To pay off debt, Sasol agreed to sell a 30% stake in a natural gas pipeline connecting Mozambique and South Africa for as much as R5.1 billion ($361 million).
The transaction completes an accelerated asset-sale program that has allowed Sasol to reduce debts that have ballooned due to cost overruns at a major US chemicals project and cancel a planned $2 billion share sale. Last year, the company began looking for a buyer for its pipeline shares as it looked for ways to shore up its finances in the face of mounting creditor pressure.
Sasol will sell part of its stake in the Rompco pipeline to a group of buyers including a unit of South African financial-services firm Old Mutual Ltd., it said in a statement Friday. The fuel and chemicals maker will retain a 20% holding and continue to operate and maintain the 865-kilometre (540-mile) link.
The Rompco line – short for Republic of Mozambique Pipeline Investment Co. – currently transports gas from the Pande and Temane fields in Mozambique to Sasol’s operations in South Africa. Once those resources are depleted, it could be a potential route to market for liquefied natural gas arriving at the planned Maputo terminal.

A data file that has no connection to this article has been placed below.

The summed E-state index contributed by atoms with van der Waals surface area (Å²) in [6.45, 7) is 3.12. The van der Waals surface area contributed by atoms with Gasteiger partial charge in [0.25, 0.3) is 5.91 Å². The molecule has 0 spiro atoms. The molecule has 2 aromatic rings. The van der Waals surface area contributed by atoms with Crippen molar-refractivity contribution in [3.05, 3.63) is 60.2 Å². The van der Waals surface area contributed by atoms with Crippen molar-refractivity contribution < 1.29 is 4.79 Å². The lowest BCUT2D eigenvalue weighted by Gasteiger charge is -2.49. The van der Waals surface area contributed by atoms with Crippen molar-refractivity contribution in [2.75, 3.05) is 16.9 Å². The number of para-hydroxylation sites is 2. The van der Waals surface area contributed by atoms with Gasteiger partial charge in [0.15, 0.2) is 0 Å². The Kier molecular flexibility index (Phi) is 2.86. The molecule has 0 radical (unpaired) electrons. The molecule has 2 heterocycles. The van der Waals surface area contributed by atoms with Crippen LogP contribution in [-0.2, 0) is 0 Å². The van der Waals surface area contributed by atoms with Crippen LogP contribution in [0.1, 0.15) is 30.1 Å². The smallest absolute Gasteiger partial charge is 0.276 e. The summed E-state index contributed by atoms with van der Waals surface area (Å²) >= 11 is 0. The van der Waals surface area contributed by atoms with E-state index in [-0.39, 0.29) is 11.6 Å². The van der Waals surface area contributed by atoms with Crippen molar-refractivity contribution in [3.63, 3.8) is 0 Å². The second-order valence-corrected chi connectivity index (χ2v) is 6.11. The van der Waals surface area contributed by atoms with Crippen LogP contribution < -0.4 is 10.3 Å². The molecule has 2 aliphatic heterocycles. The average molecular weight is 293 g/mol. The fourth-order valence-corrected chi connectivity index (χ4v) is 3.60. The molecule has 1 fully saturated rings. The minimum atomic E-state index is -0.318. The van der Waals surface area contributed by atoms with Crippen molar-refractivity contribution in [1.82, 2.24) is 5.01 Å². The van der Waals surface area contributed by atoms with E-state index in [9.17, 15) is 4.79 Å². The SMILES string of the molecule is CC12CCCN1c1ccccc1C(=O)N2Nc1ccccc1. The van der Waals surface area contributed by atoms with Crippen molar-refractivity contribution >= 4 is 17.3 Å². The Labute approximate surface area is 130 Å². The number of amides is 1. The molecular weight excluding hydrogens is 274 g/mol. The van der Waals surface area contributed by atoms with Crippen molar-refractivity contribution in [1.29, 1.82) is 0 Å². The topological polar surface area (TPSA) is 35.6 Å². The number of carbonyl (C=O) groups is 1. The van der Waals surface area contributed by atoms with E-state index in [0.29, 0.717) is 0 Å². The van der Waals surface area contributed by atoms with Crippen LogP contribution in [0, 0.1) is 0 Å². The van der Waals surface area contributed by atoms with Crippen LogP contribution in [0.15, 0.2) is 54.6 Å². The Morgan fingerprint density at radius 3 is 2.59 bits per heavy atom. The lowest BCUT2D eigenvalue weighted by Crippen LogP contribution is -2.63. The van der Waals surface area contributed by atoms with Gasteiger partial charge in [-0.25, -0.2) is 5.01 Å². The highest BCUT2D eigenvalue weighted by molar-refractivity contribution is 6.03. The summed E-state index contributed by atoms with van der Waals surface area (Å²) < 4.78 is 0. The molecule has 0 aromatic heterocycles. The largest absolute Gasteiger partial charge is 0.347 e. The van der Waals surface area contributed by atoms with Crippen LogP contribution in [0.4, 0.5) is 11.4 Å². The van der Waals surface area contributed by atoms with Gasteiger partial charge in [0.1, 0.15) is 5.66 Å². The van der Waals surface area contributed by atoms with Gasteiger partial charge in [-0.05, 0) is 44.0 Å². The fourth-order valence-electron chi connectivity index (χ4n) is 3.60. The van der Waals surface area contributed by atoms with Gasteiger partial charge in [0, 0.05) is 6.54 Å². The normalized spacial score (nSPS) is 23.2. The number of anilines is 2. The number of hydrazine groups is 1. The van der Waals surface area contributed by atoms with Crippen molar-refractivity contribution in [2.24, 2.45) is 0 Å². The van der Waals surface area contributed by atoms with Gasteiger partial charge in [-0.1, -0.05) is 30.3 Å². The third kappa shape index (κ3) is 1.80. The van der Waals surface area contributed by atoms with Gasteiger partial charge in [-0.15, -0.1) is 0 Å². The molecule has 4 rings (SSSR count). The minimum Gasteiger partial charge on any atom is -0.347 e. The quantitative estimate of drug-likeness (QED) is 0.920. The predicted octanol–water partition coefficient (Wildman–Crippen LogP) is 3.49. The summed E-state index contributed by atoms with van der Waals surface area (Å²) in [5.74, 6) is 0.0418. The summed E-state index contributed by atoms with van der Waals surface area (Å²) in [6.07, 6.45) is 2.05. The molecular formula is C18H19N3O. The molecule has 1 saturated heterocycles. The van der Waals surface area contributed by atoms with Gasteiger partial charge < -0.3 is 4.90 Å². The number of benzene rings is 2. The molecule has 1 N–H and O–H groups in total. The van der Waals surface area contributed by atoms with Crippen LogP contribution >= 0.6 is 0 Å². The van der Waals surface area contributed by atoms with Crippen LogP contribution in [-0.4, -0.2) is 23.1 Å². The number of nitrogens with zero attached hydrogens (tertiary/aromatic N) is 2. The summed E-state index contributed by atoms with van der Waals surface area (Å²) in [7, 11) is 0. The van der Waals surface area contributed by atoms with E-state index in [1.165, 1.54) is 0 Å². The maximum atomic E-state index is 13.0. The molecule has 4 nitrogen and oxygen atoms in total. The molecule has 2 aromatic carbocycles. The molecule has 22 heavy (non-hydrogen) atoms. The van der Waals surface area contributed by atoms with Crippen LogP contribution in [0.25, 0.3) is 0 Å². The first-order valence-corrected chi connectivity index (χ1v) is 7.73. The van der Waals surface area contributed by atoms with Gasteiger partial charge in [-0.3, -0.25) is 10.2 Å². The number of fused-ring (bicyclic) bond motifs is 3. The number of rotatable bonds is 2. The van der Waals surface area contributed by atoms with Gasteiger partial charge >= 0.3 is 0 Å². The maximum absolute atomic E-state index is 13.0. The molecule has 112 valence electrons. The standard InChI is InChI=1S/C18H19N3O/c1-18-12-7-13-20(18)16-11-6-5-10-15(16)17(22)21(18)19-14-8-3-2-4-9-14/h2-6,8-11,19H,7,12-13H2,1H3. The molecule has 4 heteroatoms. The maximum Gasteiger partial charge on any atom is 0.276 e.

The sale comprises an initial amount of R4.1bn and a deferred payment of as much as R1 billion “if certain agreed milestones are achieved” by the end of June 2024, Sasol said. The deal is expected to become effective during the second half of this year.
The buying consortium includes Reatile Group, a Black-owned South African investment company focused on energy and petrochemicals, along with the IDEAS Fund, an infrastructure equity fund managed by African Infrastructure Investment Managers Ltd., which is a subsidiary of Old Mutual.
Old Mutual was cited as a frontrunner for the stake back in October, as was France’s Total SE, with the suggestion being that Sasol would divest its entire 50% interest.
The South African and Mozambican governments each own 25% of the Rompco line through state-owned companies. The proposed transaction is subject to the waiver or exercise of pre-emptive rights by the shareholders.
“New sources of gas supply transported through the Rompco pipeline could be key” to relieving pressure on South Africa’s power utility Eskom Holdings SOC Ltd. by replacing ageing coal plants that generate most of the nation’s electricity, the consortium said in a separate statement.